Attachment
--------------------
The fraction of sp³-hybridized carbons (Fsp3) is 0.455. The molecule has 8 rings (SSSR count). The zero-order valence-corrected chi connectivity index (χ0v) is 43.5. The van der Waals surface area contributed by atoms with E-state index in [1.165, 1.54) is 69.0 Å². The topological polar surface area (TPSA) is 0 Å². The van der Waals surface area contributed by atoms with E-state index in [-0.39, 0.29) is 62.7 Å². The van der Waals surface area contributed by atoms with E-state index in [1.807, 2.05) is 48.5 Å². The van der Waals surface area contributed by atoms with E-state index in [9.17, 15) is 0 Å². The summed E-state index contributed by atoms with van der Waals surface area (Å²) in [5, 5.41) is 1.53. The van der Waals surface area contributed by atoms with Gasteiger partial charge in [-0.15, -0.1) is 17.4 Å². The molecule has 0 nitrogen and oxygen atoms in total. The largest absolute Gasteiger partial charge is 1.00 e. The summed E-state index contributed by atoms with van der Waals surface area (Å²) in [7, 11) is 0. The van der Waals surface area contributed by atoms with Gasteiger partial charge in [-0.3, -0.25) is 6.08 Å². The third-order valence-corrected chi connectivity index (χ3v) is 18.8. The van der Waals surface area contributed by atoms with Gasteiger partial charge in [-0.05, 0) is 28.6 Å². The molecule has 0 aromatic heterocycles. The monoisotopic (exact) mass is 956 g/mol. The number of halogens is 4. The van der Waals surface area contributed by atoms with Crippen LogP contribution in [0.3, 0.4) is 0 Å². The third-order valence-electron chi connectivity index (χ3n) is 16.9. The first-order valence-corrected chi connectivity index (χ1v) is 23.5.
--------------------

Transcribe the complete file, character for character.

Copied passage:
The fraction of sp³-hybridized carbons (Fsp3) is 0.455. The molecule has 8 rings (SSSR count). The zero-order valence-corrected chi connectivity index (χ0v) is 43.5. The van der Waals surface area contributed by atoms with E-state index in [1.165, 1.54) is 69.0 Å². The topological polar surface area (TPSA) is 0 Å². The van der Waals surface area contributed by atoms with E-state index in [-0.39, 0.29) is 62.7 Å². The van der Waals surface area contributed by atoms with E-state index in [1.807, 2.05) is 48.5 Å². The van der Waals surface area contributed by atoms with E-state index in [9.17, 15) is 0 Å². The summed E-state index contributed by atoms with van der Waals surface area (Å²) in [5, 5.41) is 1.53. The van der Waals surface area contributed by atoms with Gasteiger partial charge in [-0.15, -0.1) is 17.4 Å². The molecule has 0 nitrogen and oxygen atoms in total. The largest absolute Gasteiger partial charge is 1.00 e. The summed E-state index contributed by atoms with van der Waals surface area (Å²) in [7, 11) is 0. The van der Waals surface area contributed by atoms with Gasteiger partial charge in [-0.3, -0.25) is 6.08 Å². The third-order valence-corrected chi connectivity index (χ3v) is 18.8. The van der Waals surface area contributed by atoms with Gasteiger partial charge in [-0.05, 0) is 28.6 Å². The molecule has 0 aromatic heterocycles. The monoisotopic (exact) mass is 956 g/mol. The number of halogens is 4. The van der Waals surface area contributed by atoms with Crippen LogP contribution in [0.3, 0.4) is 0 Å². The third-order valence-electron chi connectivity index (χ3n) is 16.9. The first-order valence-corrected chi connectivity index (χ1v) is 23.5.